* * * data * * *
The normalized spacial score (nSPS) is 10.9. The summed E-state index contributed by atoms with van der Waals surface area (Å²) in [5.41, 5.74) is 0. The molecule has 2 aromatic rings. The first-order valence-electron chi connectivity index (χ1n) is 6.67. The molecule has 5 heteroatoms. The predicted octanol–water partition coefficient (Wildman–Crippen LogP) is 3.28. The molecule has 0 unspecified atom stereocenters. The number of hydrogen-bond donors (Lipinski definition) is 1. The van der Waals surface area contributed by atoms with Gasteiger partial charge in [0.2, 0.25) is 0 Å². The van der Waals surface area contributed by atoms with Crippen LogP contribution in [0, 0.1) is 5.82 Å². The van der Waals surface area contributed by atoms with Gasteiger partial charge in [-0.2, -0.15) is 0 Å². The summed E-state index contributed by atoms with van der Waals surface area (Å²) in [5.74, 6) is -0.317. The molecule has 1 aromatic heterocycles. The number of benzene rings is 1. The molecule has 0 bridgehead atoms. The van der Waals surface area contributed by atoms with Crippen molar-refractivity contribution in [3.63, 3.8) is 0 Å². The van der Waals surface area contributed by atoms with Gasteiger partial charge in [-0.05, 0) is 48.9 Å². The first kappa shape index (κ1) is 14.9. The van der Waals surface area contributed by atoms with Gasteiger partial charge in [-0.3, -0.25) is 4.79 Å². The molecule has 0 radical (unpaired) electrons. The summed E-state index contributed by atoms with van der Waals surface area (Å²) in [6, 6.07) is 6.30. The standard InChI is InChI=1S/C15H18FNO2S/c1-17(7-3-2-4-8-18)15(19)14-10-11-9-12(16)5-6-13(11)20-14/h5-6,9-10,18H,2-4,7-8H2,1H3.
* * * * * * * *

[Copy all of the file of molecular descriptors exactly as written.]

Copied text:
The normalized spacial score (nSPS) is 10.9. The summed E-state index contributed by atoms with van der Waals surface area (Å²) in [5.41, 5.74) is 0. The molecule has 2 aromatic rings. The first-order valence-electron chi connectivity index (χ1n) is 6.67. The molecule has 5 heteroatoms. The predicted octanol–water partition coefficient (Wildman–Crippen LogP) is 3.28. The molecule has 0 unspecified atom stereocenters. The number of hydrogen-bond donors (Lipinski definition) is 1. The van der Waals surface area contributed by atoms with Gasteiger partial charge in [0.2, 0.25) is 0 Å². The van der Waals surface area contributed by atoms with Crippen LogP contribution in [0, 0.1) is 5.82 Å². The van der Waals surface area contributed by atoms with Gasteiger partial charge in [-0.2, -0.15) is 0 Å². The summed E-state index contributed by atoms with van der Waals surface area (Å²) in [5.74, 6) is -0.317. The molecule has 1 aromatic heterocycles. The number of benzene rings is 1. The molecule has 0 bridgehead atoms. The van der Waals surface area contributed by atoms with Crippen molar-refractivity contribution in [3.63, 3.8) is 0 Å². The van der Waals surface area contributed by atoms with Gasteiger partial charge in [-0.05, 0) is 48.9 Å². The first kappa shape index (κ1) is 14.9. The van der Waals surface area contributed by atoms with Gasteiger partial charge in [-0.3, -0.25) is 4.79 Å². The molecule has 0 radical (unpaired) electrons. The summed E-state index contributed by atoms with van der Waals surface area (Å²) in [6, 6.07) is 6.30. The standard InChI is InChI=1S/C15H18FNO2S/c1-17(7-3-2-4-8-18)15(19)14-10-11-9-12(16)5-6-13(11)20-14/h5-6,9-10,18H,2-4,7-8H2,1H3.